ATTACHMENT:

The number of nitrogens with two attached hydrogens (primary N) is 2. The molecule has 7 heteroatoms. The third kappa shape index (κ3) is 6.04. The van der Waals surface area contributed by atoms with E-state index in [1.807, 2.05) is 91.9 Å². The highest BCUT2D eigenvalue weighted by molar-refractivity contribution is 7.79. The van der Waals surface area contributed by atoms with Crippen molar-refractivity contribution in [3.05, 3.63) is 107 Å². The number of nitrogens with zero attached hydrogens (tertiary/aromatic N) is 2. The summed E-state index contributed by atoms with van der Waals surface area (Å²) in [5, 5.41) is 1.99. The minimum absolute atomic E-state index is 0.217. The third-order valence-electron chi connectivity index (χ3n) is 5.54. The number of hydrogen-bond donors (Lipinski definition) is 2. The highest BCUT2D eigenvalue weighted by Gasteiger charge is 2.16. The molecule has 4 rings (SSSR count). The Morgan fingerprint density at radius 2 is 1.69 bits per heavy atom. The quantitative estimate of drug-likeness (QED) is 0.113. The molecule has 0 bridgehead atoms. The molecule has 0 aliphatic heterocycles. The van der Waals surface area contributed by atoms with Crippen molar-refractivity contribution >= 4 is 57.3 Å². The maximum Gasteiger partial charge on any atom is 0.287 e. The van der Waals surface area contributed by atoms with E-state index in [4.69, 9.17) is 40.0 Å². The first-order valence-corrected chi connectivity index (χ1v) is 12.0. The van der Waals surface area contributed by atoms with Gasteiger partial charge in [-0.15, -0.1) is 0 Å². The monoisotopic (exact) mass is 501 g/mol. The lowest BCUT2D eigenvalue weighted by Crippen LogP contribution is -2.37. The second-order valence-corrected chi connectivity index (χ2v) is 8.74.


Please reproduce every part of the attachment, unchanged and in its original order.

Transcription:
The number of nitrogens with two attached hydrogens (primary N) is 2. The molecule has 7 heteroatoms. The third kappa shape index (κ3) is 6.04. The van der Waals surface area contributed by atoms with E-state index in [1.807, 2.05) is 91.9 Å². The highest BCUT2D eigenvalue weighted by molar-refractivity contribution is 7.79. The van der Waals surface area contributed by atoms with Crippen molar-refractivity contribution in [3.05, 3.63) is 107 Å². The number of nitrogens with zero attached hydrogens (tertiary/aromatic N) is 2. The summed E-state index contributed by atoms with van der Waals surface area (Å²) in [5, 5.41) is 1.99. The minimum absolute atomic E-state index is 0.217. The third-order valence-electron chi connectivity index (χ3n) is 5.54. The number of hydrogen-bond donors (Lipinski definition) is 2. The highest BCUT2D eigenvalue weighted by Gasteiger charge is 2.16. The molecule has 4 rings (SSSR count). The Morgan fingerprint density at radius 2 is 1.69 bits per heavy atom. The quantitative estimate of drug-likeness (QED) is 0.113. The molecule has 0 bridgehead atoms. The molecule has 0 aliphatic heterocycles. The van der Waals surface area contributed by atoms with Crippen molar-refractivity contribution >= 4 is 57.3 Å². The maximum Gasteiger partial charge on any atom is 0.287 e. The van der Waals surface area contributed by atoms with E-state index in [4.69, 9.17) is 40.0 Å². The first-order valence-corrected chi connectivity index (χ1v) is 12.0. The van der Waals surface area contributed by atoms with Gasteiger partial charge in [-0.15, -0.1) is 0 Å². The monoisotopic (exact) mass is 501 g/mol. The lowest BCUT2D eigenvalue weighted by Crippen LogP contribution is -2.37. The second-order valence-corrected chi connectivity index (χ2v) is 8.74.